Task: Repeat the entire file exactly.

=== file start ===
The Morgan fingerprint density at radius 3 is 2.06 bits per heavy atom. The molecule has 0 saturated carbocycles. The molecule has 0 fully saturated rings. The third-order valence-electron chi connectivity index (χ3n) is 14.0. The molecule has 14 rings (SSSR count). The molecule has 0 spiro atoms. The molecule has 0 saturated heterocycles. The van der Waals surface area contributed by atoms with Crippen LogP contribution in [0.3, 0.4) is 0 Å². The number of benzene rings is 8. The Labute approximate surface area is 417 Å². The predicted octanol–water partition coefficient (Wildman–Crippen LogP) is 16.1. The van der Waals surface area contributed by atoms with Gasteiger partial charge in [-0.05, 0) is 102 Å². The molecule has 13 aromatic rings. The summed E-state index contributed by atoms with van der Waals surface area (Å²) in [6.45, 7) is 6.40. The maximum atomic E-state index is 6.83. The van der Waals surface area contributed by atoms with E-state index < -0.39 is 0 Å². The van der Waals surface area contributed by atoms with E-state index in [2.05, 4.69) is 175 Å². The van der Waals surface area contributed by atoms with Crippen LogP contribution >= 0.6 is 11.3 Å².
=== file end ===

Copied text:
The Morgan fingerprint density at radius 3 is 2.06 bits per heavy atom. The molecule has 0 saturated carbocycles. The molecule has 0 fully saturated rings. The third-order valence-electron chi connectivity index (χ3n) is 14.0. The molecule has 14 rings (SSSR count). The molecule has 0 spiro atoms. The molecule has 0 saturated heterocycles. The van der Waals surface area contributed by atoms with Crippen LogP contribution in [0.3, 0.4) is 0 Å². The number of benzene rings is 8. The Labute approximate surface area is 417 Å². The predicted octanol–water partition coefficient (Wildman–Crippen LogP) is 16.1. The van der Waals surface area contributed by atoms with Gasteiger partial charge in [-0.05, 0) is 102 Å². The molecule has 13 aromatic rings. The summed E-state index contributed by atoms with van der Waals surface area (Å²) in [6.45, 7) is 6.40. The maximum atomic E-state index is 6.83. The van der Waals surface area contributed by atoms with E-state index < -0.39 is 0 Å². The van der Waals surface area contributed by atoms with E-state index in [2.05, 4.69) is 175 Å². The van der Waals surface area contributed by atoms with Crippen LogP contribution >= 0.6 is 11.3 Å².